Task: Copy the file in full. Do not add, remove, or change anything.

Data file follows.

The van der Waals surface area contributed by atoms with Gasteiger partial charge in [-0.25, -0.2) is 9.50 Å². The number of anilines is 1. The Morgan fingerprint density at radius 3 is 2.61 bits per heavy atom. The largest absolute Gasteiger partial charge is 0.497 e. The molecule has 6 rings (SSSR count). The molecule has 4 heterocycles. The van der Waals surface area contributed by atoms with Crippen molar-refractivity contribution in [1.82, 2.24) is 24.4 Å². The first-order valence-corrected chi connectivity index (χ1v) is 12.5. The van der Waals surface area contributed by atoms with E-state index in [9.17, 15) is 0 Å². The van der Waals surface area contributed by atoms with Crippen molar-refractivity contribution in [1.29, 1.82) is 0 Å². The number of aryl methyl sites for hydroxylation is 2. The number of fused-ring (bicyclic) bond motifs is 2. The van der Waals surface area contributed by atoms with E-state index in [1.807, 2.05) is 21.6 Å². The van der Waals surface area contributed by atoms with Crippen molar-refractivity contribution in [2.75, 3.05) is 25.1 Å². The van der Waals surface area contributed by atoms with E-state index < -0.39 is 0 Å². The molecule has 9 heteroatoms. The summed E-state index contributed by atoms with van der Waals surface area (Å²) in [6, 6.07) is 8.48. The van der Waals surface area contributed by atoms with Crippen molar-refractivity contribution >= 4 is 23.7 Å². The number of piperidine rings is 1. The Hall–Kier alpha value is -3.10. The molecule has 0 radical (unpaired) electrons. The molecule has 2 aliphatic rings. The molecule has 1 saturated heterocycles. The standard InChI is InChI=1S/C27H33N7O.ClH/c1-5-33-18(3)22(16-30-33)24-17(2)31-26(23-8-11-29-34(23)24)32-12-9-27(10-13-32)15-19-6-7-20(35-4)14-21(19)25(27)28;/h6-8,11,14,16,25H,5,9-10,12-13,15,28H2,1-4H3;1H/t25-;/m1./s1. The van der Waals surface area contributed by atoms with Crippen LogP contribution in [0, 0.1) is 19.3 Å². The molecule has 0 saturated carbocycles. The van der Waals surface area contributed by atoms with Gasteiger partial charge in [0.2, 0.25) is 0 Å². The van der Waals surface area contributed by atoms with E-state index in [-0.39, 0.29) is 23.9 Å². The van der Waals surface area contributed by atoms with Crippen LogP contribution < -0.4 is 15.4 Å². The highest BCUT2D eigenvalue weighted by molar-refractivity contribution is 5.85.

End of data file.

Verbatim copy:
The van der Waals surface area contributed by atoms with Gasteiger partial charge in [-0.25, -0.2) is 9.50 Å². The number of anilines is 1. The Morgan fingerprint density at radius 3 is 2.61 bits per heavy atom. The largest absolute Gasteiger partial charge is 0.497 e. The molecule has 6 rings (SSSR count). The molecule has 4 heterocycles. The van der Waals surface area contributed by atoms with Crippen molar-refractivity contribution in [1.82, 2.24) is 24.4 Å². The first-order valence-corrected chi connectivity index (χ1v) is 12.5. The van der Waals surface area contributed by atoms with E-state index in [9.17, 15) is 0 Å². The van der Waals surface area contributed by atoms with Crippen molar-refractivity contribution in [1.29, 1.82) is 0 Å². The number of aryl methyl sites for hydroxylation is 2. The number of fused-ring (bicyclic) bond motifs is 2. The van der Waals surface area contributed by atoms with E-state index in [1.807, 2.05) is 21.6 Å². The van der Waals surface area contributed by atoms with Crippen molar-refractivity contribution in [2.75, 3.05) is 25.1 Å². The van der Waals surface area contributed by atoms with E-state index < -0.39 is 0 Å². The molecule has 9 heteroatoms. The summed E-state index contributed by atoms with van der Waals surface area (Å²) in [6, 6.07) is 8.48. The van der Waals surface area contributed by atoms with Crippen molar-refractivity contribution >= 4 is 23.7 Å². The number of piperidine rings is 1. The Hall–Kier alpha value is -3.10. The molecule has 0 radical (unpaired) electrons. The molecule has 2 aliphatic rings. The molecule has 1 saturated heterocycles. The standard InChI is InChI=1S/C27H33N7O.ClH/c1-5-33-18(3)22(16-30-33)24-17(2)31-26(23-8-11-29-34(23)24)32-12-9-27(10-13-32)15-19-6-7-20(35-4)14-21(19)25(27)28;/h6-8,11,14,16,25H,5,9-10,12-13,15,28H2,1-4H3;1H/t25-;/m1./s1. The van der Waals surface area contributed by atoms with Crippen LogP contribution in [0, 0.1) is 19.3 Å². The molecule has 0 saturated carbocycles. The van der Waals surface area contributed by atoms with Gasteiger partial charge in [0.2, 0.25) is 0 Å². The van der Waals surface area contributed by atoms with E-state index in [-0.39, 0.29) is 23.9 Å². The van der Waals surface area contributed by atoms with Crippen LogP contribution < -0.4 is 15.4 Å². The highest BCUT2D eigenvalue weighted by molar-refractivity contribution is 5.85.